No ‘injury to feelings’ under Working Time Regulations
An employee has lost her claim for compensation for injury to feelings under the Working Time Regulations 1998.
The Employment Appeal Tribunal (EAT) held that such compensation was confined to incidents of discrimination.
The case involved a woman who brought a claim against her employer for failure to allow her rest breaks as required by the regulations. The Employment Tribunal upheld her claim and awarded her £1,220 compensation for pecuniary loss.
However, it rejected her claim that she should also receive compensation for injury to feelings because of the way the case had been handled by the employer.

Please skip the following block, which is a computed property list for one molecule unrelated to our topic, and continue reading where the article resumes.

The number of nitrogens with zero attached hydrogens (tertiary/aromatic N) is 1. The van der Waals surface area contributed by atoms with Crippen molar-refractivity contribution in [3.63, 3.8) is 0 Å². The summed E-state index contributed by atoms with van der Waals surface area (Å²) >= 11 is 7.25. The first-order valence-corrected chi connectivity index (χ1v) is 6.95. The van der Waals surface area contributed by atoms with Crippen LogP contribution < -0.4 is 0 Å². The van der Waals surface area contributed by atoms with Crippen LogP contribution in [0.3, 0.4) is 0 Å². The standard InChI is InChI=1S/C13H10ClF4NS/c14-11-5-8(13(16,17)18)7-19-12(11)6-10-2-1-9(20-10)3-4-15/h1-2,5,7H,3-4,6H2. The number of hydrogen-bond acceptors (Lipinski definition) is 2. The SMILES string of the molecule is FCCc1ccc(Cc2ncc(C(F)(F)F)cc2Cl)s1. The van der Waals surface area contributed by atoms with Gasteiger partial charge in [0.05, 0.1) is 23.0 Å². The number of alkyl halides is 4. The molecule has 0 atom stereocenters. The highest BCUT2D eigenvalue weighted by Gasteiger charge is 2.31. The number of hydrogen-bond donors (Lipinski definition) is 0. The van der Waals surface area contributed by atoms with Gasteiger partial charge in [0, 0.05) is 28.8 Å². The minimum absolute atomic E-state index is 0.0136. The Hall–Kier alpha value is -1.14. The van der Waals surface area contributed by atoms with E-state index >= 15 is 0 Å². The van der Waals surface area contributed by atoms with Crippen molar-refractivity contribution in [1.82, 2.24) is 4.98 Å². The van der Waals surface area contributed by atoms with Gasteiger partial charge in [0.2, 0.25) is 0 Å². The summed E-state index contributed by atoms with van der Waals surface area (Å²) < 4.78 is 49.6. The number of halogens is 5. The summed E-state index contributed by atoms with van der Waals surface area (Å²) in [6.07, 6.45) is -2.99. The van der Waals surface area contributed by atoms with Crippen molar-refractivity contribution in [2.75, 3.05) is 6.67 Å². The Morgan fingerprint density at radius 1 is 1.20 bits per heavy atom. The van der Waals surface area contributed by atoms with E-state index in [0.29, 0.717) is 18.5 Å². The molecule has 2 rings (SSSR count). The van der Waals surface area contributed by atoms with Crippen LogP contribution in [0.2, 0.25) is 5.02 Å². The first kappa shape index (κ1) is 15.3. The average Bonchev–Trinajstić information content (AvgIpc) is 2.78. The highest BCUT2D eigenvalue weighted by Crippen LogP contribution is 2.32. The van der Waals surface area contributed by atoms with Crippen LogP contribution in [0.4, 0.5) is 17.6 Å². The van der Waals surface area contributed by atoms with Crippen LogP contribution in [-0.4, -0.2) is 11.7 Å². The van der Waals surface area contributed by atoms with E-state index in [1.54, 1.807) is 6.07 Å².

That decision has been upheld by the EAT. It said that the tribunal had been right to hold that compensation for injury to feelings was confined to discrimination cases.
It also added that in discrimination cases, compensation for injury to feelings was based on the effect on the claimant, not the fault of the perpetrator. Injury to health and injury to feelings were both based on the injury suffered, with no award made if no injury was suffered.
Please contact Robert Bedford if you would like more information about the issues raised in this article or any aspect of employment law.